What Free Russia Asks Her Allies

By Lincoln Steffens

[Everybody's Magazine, August 1917]

The shores of Norway look just like the tourist posters of "the land of the midnight sun." They are rock; clean-washed, frozen, solid rock. And inshore, Christiania, the clean little capital, looks substantial and fine. But the cross seas of war and the Russian revolution were rocking the people, and the people were rocking the state; as the second-class prophetess had foretold on the ship the night before. "Wait," she called down the stairs amid-ships, with the dark faces of the other refugees affirming her words, "wait till you come to the land in the morning. You shall see that our revolution and your war are like the waves that tip up this boat and go on to tip up other boats till they come to the land. Land and liberty. But the revolution is only begun. When it is done, then the war will be over."

"And wars," said a man. "And autocracy," said another. Another said, "Plutocracy." A Russian said there would be "democracy."

"Really," I challenged. "Will Russia be a republic?"

"A republic!" the crowd echoed, and the first woman, the fierce one, hissed that a ''republic was nothing.... The United States is a republic."

"We shall have a republic, of course," a socialist said calmly. "But we here, we shall tell them in Russia that they will not copy the United States; that you are different from old Russia only that you have ten Tsars to our one."

"We shall have liberty," some one shouted. An East Sider I knew said "Free speech." A Finn called it "self-government, self-control," and a Polish fellow drawled, "Russian self-government means for other peoples too: Finns, and Liths, and us Poles; and all."

"You really hope for all that?" I spurred.

"Hope!" they exclaimed, almost in chorus. "We know. We are sure."

"But," I protested, "the French revolution; ours; yours—1905, 1908, Russia's; all the revolutions—history shows—— "

Oh, sure," said a black-bearded man, "but we know history and we shall go by it. We have studied why the others failed and—you shall see. We shall get all we have said, and——

"Land," said a peasant-looking figure up the stairs, and the fierce woman backed him up. "Yes, land. Land and liberty." That is the slogan of the Russian revolution, like the Mexican. Land is the cry that is crying all around the world, land and liberty.

When the Russian revolt of 1905 was shot down in Petrograd and the government clamped the lid on thought and speech, the Russian writers turned to fiction, and the stuff they produced was so licentious, so sensual, so vicious that even our East Side Russians were shocked. That literature expressed the people. They, too, were vicious. History has other examples which indicate that a people will turn upon and rend itself in vice when a great, universal hope is disappointed. Would that happen again?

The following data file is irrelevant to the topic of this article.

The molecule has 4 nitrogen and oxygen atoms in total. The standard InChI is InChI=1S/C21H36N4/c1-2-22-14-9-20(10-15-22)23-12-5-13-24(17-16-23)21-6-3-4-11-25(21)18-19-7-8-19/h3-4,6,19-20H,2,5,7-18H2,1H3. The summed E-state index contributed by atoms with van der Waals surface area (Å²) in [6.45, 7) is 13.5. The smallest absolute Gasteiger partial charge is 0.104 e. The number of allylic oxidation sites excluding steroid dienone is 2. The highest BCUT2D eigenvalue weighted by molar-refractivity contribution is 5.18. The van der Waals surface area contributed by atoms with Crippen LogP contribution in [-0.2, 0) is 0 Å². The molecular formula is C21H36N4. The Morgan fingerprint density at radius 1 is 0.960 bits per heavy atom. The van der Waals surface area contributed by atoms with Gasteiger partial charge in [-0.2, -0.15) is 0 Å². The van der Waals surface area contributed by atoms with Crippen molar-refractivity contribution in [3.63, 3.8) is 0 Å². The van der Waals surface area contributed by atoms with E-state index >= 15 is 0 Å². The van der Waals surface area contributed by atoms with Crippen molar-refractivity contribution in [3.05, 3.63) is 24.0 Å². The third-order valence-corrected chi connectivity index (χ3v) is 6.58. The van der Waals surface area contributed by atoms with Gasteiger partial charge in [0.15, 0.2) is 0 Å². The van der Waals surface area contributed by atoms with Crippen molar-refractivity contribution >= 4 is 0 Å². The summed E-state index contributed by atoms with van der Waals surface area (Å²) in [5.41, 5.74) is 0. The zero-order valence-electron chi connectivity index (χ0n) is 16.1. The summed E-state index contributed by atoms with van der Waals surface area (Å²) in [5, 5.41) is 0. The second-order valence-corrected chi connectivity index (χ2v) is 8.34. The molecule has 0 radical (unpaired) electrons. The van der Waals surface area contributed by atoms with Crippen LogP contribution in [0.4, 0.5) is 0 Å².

I wondered and, wondering, returned to the upper deck to Charles R. Crane. He knew the Russians; this was his twenty-second trip to Russia. He should be able to say whether all this faith, hope, and pride were sailing for a fall. The Tsar was gone, but had the Russians themselves the character to realize their dreams, the dreams of all the peoples? The little dancer who was giving him a Russian lesson closed the grammar over her finger to hear Mr. Crane's reply.

"The Russians," he said, "are a strong, gentle people with a genius for cooperation and centuries of experience in local self-government and community ownership. They know what 'land' means; ninety per cent of them already have some of it. And—"A burst of drunken song from the first-class interrupted, or inspired, the rest. "And," he concluded, "this Russian Revolution is a revolution without vodka, without drink."

The dancer reopened the book; the answer was complete for her.

The Norwegians were short of food. Business was good. Their neutral ships were making joyous millionaires of the owners and speculators in shipping shares. But the people were poor, hungry, angry. Emboldened by the Russian news, they were saying in plain talk that theirs was a government by business men, chiefly shipping men, and that the national policy was determined by the shipping interest, not the interest of the people.

The United States had just gone into the war, and the American policy toward neutrals, who, like Norway and Sweden, were dependent for their life on trade with us—the possibility that we would cut off or cut down our business with them, was a fearful question there. The people wanted it taken up with us in their interest. A mob-like muttering which mixed up such words as "Bread," "Business," "America," "Russia" and "Revolution," "Peace" and "May first," broke into a popular demand for the resignation of two big shipping men from the ministry two days after we left Christiania for Sweden.

Stockholm was very like Norway. Everybody was talking about "May first" and "Bread," "Germany or England?" "the United States," and "the Russian Revolution." Food was short. Bread and sugar could be had only on tickets, and the king was setting the fashion in submission by taking out of his gold pocket-sugar-box at a tea a lump of sugar for his own cup. But we were advised by Swedish statesmen and journalists to wait there for the Swedish Revolution. It was "coming, sure, on May first." And the people were meeting and complaining aloud: that their nobility was pro-German by education; that the middle class was making fortunes out of trade with Germany; and that, therefore, the Government, which these classes controlled, was run in the interest of business and Germany, not of the hungry people. The Swedish policy was risking a restriction of supplies from and by the United States.